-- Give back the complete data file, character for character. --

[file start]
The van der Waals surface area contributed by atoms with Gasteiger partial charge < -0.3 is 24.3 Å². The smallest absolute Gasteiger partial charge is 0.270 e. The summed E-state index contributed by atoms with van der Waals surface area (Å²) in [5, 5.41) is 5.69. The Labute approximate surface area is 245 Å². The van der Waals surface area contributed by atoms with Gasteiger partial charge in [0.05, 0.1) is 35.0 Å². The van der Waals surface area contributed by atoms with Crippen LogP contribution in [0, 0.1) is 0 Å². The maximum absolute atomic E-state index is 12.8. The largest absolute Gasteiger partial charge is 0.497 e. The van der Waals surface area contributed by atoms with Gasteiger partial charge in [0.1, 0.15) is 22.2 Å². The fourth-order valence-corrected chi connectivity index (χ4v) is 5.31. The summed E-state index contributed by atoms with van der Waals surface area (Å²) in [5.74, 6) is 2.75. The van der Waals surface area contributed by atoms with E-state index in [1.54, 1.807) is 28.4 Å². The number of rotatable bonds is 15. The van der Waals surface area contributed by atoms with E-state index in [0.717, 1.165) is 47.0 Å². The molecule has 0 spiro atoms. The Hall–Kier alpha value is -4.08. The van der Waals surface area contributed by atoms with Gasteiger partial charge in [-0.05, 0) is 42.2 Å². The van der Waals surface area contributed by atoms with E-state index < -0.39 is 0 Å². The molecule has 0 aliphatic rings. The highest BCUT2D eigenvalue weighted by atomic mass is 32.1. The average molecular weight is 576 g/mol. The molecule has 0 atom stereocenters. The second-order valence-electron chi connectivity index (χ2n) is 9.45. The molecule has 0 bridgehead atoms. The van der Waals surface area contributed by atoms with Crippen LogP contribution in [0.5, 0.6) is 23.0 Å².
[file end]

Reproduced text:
The van der Waals surface area contributed by atoms with Gasteiger partial charge < -0.3 is 24.3 Å². The smallest absolute Gasteiger partial charge is 0.270 e. The summed E-state index contributed by atoms with van der Waals surface area (Å²) in [5, 5.41) is 5.69. The Labute approximate surface area is 245 Å². The van der Waals surface area contributed by atoms with Gasteiger partial charge in [0.05, 0.1) is 35.0 Å². The van der Waals surface area contributed by atoms with Crippen LogP contribution in [0, 0.1) is 0 Å². The maximum absolute atomic E-state index is 12.8. The largest absolute Gasteiger partial charge is 0.497 e. The van der Waals surface area contributed by atoms with Gasteiger partial charge in [0.1, 0.15) is 22.2 Å². The fourth-order valence-corrected chi connectivity index (χ4v) is 5.31. The summed E-state index contributed by atoms with van der Waals surface area (Å²) in [5.74, 6) is 2.75. The van der Waals surface area contributed by atoms with E-state index in [1.54, 1.807) is 28.4 Å². The number of rotatable bonds is 15. The van der Waals surface area contributed by atoms with E-state index in [0.717, 1.165) is 47.0 Å². The molecule has 0 spiro atoms. The Hall–Kier alpha value is -4.08. The van der Waals surface area contributed by atoms with Gasteiger partial charge in [-0.05, 0) is 42.2 Å². The van der Waals surface area contributed by atoms with E-state index < -0.39 is 0 Å². The molecule has 0 aliphatic rings. The highest BCUT2D eigenvalue weighted by atomic mass is 32.1. The average molecular weight is 576 g/mol. The molecule has 0 atom stereocenters. The second-order valence-electron chi connectivity index (χ2n) is 9.45. The molecule has 0 bridgehead atoms. The van der Waals surface area contributed by atoms with Crippen LogP contribution in [0.5, 0.6) is 23.0 Å².